As shown in Table 2, the independent samples t-tests revealed that there were no significant differences in reaction time or error rate in the CW-Stroop test between the two groups, nor were any significant differences detected in HbO concentration. Additionally, scores on the SAT and 2-back tests in the anodal group were not significantly different compared to the sham group.
Table 2. Mean value ± standard deviation of baseline level on Stroop effect, shifting attention test (SAT) and 2-back test in the anodal and sham groups.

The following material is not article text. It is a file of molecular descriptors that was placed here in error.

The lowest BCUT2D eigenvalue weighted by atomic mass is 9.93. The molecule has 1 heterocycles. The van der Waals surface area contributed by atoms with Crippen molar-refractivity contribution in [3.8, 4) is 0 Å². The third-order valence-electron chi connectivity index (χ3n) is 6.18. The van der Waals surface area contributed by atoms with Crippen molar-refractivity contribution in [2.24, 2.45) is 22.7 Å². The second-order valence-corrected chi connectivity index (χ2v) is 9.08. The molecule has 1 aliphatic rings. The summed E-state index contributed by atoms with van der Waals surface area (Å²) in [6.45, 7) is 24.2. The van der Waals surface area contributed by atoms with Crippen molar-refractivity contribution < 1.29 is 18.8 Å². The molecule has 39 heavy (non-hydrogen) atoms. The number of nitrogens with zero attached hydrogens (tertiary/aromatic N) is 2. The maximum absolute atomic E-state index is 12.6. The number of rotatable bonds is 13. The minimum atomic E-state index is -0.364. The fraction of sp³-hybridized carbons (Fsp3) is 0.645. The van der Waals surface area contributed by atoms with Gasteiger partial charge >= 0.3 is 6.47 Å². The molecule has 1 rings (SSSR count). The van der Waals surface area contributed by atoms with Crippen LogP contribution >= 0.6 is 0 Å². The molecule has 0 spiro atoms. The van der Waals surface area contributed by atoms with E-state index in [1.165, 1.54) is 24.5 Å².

The reaction time on all three conditions was improved in both groups (Figure 4A). A greater reduction in Stroop effect on reaction time was observed in the anodal group (mean change = 20.97, SEM = 13.56) compared to the sham group (mean change = 13.25, SEM = 13.88), but the effects of time (F(1,41) = 3.11 p = 0.09, = 0.07), group (F(1,41) = 0.21, p = 0.65, = 0.005), and interaction of time and group (F(1,41) = 0.16, p = 0.69, = 0.004) were found to be not significant after a repeated measures ANOVA. An increase in error rate for each condition was observed in both groups (Figure 5C), and a repeated measures ANOVA found a greater reduction in Stroop effect for the sham group (mean change = 1.67, SEM = 0.83) compared the anodal group (mean change = 0.73, SEM = 0.81) with a significant main effect of time (F(1,41) = 4.30, p = 0.04, = 0.10), but there were not significant effects of group, or interaction of time and group (all p > 0.05). Moreover, the separate Student’s t-tests revealed a significant increase in error rate for the neutral and congruent conditions in the sham group (tneutral = −2.76, p = 0.01; tcongruent = −3.04, p = 0.01; tincongruent = −2.06, p = 0.05) but there were no significant changes on all three conditions in the anodal group (tneutral = −1.57, p = 0.13; tcongruent = −0.93, p = 0.37; tincongruent = −0.50, p = 0.62). Therefore, the lowest Stroop effect on error rate was found in the sham group due to the excessive error rate (post-tDCS) for the neutral condition. Mean actual reaction times and error rates for the three conditions and the Stroop effect are presented in Figures 5A–D.